The newly established Letaba archaeological site, which dates back 600 years before the Mapungubwe World Heritage Site, has become one of the sites in the Kruger National Park (KNP) associated with the history of more than 50 000 years of human development.
Archaeologists from the University of Pretoria (UP), in conjunction with SA National Parks (SANParks), have embarked on a five-year project to save two important archaeological sites along the Letaba River in the KNP, believed to have been occupied between 1 500 and 1 000 years ago.
The iron age site, in Phalaborwa, north of the KNP, contains some of the earliest evidence of the vast global trade between South Africa and Asia and Arabia.
There are masses of trade glass beads and evidence of local artisanship of metal, iron, copper, animals and animal skin.
No oral histories
UP lecturer and lead archaeologist Dr Xander Antonites said the last 2 000 years of South Africa was the period associated with the migration into the area of black farmers and black African people.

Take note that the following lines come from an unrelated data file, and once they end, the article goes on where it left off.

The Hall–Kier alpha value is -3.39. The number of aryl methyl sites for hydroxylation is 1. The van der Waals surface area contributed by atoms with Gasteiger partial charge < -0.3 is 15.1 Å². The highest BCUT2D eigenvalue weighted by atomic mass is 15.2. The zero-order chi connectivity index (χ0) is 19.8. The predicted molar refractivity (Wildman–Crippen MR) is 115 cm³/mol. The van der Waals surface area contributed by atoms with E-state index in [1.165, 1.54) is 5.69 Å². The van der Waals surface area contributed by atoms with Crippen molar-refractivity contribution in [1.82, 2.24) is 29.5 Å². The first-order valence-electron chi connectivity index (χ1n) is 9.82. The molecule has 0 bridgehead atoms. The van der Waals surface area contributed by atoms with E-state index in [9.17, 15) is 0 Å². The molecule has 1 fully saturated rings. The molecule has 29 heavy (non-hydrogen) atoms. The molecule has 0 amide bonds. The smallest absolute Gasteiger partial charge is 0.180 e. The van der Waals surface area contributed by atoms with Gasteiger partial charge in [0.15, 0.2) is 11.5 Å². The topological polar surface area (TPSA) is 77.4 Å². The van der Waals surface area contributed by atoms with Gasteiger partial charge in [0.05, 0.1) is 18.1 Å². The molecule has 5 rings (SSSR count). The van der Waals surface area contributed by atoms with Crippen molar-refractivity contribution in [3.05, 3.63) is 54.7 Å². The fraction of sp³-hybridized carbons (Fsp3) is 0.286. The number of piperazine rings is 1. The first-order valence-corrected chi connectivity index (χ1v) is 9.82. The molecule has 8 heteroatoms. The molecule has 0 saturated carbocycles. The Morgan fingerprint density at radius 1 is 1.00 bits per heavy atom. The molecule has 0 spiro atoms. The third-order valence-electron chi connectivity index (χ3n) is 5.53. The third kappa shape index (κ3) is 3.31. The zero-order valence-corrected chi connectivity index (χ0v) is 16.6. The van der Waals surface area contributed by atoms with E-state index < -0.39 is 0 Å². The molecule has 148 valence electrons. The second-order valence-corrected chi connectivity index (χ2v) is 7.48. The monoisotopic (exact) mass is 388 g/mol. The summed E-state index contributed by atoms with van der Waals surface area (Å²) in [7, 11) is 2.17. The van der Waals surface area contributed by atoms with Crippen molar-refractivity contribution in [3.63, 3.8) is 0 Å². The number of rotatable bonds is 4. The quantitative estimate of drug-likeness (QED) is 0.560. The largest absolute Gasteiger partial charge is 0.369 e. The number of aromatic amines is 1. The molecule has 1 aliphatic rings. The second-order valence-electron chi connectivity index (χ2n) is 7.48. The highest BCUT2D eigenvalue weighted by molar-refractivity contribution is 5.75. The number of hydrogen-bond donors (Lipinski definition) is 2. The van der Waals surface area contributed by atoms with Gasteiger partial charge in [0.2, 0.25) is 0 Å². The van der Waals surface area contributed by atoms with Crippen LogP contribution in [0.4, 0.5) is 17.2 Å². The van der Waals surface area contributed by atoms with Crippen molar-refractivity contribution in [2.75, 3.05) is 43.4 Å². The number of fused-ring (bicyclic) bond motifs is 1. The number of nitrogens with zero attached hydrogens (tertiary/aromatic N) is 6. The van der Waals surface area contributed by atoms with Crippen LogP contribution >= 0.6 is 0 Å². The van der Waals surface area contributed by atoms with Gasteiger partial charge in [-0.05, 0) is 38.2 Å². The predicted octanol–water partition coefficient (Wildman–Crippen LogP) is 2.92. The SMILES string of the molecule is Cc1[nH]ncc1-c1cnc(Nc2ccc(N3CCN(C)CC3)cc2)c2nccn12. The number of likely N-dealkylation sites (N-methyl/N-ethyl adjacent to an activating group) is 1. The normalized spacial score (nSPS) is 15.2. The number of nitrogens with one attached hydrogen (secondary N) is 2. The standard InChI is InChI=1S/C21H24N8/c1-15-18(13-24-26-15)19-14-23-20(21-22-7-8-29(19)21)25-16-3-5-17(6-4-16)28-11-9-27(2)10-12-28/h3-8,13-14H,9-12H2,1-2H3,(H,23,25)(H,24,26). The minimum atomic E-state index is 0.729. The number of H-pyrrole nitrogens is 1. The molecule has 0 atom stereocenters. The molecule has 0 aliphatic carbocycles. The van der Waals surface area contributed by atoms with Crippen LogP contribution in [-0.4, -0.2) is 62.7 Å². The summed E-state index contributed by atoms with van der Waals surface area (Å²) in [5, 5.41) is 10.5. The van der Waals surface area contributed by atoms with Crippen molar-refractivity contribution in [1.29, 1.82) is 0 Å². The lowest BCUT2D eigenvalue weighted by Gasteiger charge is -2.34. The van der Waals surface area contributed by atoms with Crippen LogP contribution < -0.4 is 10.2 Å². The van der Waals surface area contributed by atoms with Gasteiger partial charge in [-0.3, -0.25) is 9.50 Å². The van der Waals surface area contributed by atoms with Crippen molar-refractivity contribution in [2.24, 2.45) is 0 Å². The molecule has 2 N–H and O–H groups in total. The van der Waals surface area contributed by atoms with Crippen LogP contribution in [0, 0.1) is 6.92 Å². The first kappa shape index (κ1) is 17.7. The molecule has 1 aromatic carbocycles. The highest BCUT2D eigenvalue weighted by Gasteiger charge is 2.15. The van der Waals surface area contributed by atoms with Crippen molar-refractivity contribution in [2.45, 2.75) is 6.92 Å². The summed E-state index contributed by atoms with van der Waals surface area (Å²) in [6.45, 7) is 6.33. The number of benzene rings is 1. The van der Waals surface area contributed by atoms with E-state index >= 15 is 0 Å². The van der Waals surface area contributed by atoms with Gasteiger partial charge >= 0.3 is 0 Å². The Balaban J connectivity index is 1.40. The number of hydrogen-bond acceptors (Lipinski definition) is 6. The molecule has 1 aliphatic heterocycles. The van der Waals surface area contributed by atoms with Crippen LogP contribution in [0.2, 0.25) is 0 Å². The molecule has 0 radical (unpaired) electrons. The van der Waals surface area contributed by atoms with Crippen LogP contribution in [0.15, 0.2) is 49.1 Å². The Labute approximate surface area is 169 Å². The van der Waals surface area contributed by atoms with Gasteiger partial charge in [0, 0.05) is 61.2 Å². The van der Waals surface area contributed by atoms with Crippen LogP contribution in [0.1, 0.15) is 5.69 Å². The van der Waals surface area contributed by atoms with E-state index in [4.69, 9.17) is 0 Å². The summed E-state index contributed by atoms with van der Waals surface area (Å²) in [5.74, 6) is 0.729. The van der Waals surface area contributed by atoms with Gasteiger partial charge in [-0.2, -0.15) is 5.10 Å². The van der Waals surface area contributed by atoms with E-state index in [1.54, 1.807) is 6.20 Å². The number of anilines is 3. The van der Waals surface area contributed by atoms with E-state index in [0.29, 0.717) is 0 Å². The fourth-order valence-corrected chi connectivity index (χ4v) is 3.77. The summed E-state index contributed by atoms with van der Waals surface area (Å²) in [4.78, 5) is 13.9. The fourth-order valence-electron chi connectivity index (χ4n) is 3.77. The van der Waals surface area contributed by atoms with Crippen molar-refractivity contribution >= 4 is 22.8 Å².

Antonites said while that was where oral history ended and written records started, they normally had to rely on archaeology to really write the history.
“There’s no oral histories that go that far back. Therefore, this period we’re talking about in other words is the early iron age,” he said.
“The amount of clay pots, burnt clay houses and animal bones found indicated the population size of who lived there, which language they spoke, which tribe they associated with and possibly what they used to farm – and that’s where archaeology really comes to the fore.”
One of the most important events in SA history was the integration of SA or Southern Africa into the larger world economy, Antonites said.
Older communities to be discovered
Thabo Kgomommu, general manager for cultural heritage at the Kruger said the park had many older communities but they could not tell for sure who they were associated with in terms of modern-day communities.
He said the Kruger has a number of sites they were currently identifying.
“These will be much earlier periods in terms of iron age, but you have sites which are associated with the San, the Bushmen and also sites associated with the colonial period,” he said.
“And sites associated with the liberation struggle. So we have a significant diversity of sites we are trying to preserve in the park.”